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November 21, 2023
Indiana is now part of a growing list of states that extend data protection to its residents, all thanks to the Indiana Consumer Data Protection Act (INCDPA). Just like other states, they're making sure consumers have their rights protected while mandating guidelines to safeguard personal data.
Indiana Governor Eric Holcomb signed the INCDPA into law on May 1, 2023, making it the seventh state to pass a comprehensive privacy law absent federal guidelines. The Indiana Consumer Data Protection Act mirrors laws in Colorado, Connecticut, and Virginia with slight variations. And with an effective date of January 1, 2026, you’ll have plenty of time to adapt to the Indiana privacy law’s requirements, provided you start looking at your practices early.
Let's delve deeper into the Hoosier State's data privacy law.
The Indiana privacy act defines controllers as entities that determine the purpose of processing personal data and the means by which it is collected. It also defines processors as any entity that processes data on behalf of a controller. The INCDPA requires processors to closely adhere to the controller's instructions.
If you operate in Indiana or sell products and services targeted to residents of Indiana and do one of the following, you’ll need to comply with INCDPA:
Indiana's privacy law does not rely solely on a revenue threshold, unlike California's law. The INCDPA states that controllers must comply with the regulation even if their annual gross revenues don't reach a specific threshold, provided the data of a certain number of consumers is processed.
Much like data privacy laws in Virginia, Colorado, and Connecticut, the Indiana privacy law does not require user consent to collect and process most information. There are exceptions under this "opt-out" model, including the requirement that consent must be obtained before collecting or processing sensitive personal information.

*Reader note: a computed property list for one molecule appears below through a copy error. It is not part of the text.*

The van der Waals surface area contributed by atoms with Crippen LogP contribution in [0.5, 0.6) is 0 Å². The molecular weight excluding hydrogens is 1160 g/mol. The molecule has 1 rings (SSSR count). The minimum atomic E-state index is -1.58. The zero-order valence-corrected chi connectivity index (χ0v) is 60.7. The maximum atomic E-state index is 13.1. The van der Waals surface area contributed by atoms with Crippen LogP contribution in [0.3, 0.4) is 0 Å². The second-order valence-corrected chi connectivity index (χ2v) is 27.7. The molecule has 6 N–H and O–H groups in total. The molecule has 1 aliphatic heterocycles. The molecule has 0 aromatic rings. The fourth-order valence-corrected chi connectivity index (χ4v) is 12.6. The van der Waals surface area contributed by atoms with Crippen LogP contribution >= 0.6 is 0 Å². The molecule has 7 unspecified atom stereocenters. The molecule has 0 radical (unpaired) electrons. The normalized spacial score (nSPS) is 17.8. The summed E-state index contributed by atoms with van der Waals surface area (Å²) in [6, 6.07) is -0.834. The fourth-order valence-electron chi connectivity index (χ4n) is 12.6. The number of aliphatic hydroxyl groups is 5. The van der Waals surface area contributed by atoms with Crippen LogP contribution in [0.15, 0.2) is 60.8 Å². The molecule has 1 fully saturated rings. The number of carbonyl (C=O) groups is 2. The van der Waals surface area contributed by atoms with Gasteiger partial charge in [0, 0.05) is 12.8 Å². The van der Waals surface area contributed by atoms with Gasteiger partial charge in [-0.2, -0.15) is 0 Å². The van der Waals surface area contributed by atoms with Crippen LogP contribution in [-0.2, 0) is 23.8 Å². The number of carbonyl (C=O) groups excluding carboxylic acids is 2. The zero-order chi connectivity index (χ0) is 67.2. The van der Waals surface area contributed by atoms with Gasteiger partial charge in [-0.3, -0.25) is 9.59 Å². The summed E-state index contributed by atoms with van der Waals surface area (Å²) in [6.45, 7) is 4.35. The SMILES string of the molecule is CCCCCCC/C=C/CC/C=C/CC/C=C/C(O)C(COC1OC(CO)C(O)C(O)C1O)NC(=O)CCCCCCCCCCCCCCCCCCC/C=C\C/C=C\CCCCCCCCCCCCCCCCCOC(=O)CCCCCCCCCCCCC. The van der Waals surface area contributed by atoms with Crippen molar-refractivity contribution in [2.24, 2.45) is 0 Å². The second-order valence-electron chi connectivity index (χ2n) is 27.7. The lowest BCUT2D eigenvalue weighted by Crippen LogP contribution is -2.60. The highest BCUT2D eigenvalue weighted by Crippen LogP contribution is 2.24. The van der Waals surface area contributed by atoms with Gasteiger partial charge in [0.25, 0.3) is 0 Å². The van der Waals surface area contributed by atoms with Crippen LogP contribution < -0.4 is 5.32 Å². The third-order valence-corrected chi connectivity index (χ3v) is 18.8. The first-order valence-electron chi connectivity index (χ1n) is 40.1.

Under the INCDPA, consumers must be given ample notice about the opt-out mechanism in the law. Indiana’s privacy law does not specifically require controllers or processors to recognize universal opt-out mechanisms, as do laws in Utah, Virginia, and Iowa. However, there are provisions that address exemptions for security, such as the Indiana riverboat casinos using facial recognition technology, which is outlined by the Indiana Gaming Commission.
The Indiana Consumer Privacy Act grants Hoosiers several data protection rights that have become standard across privacy laws. Specifically, the INCDPA allows consumers to:
The INCDPA does not apply to every organization operating in Indiana, explicitly excluding:
Like federal and other state privacy laws, the INCDPA requires controllers to:
The INCDPA provides controllers a 30-day period to resolve alleged violations. The attorney general (AG) has the authority to pursue injunctive relief and impose civil penalties of up to $7,500 per violation.
However, before taking action, the AG must first give the controller or processor a 30-day notice to resolve the violation. During this 30-day period, the controller or processor must provide the AG with a written statement confirming the resolution of the violations and assuring that they will not recur.
Like data privacy laws in California, Colorado, and Virginia, the INCDPA requires controllers to perform and document a comprehensive Data Protection Impact Assessment (DPIA) for specific activities: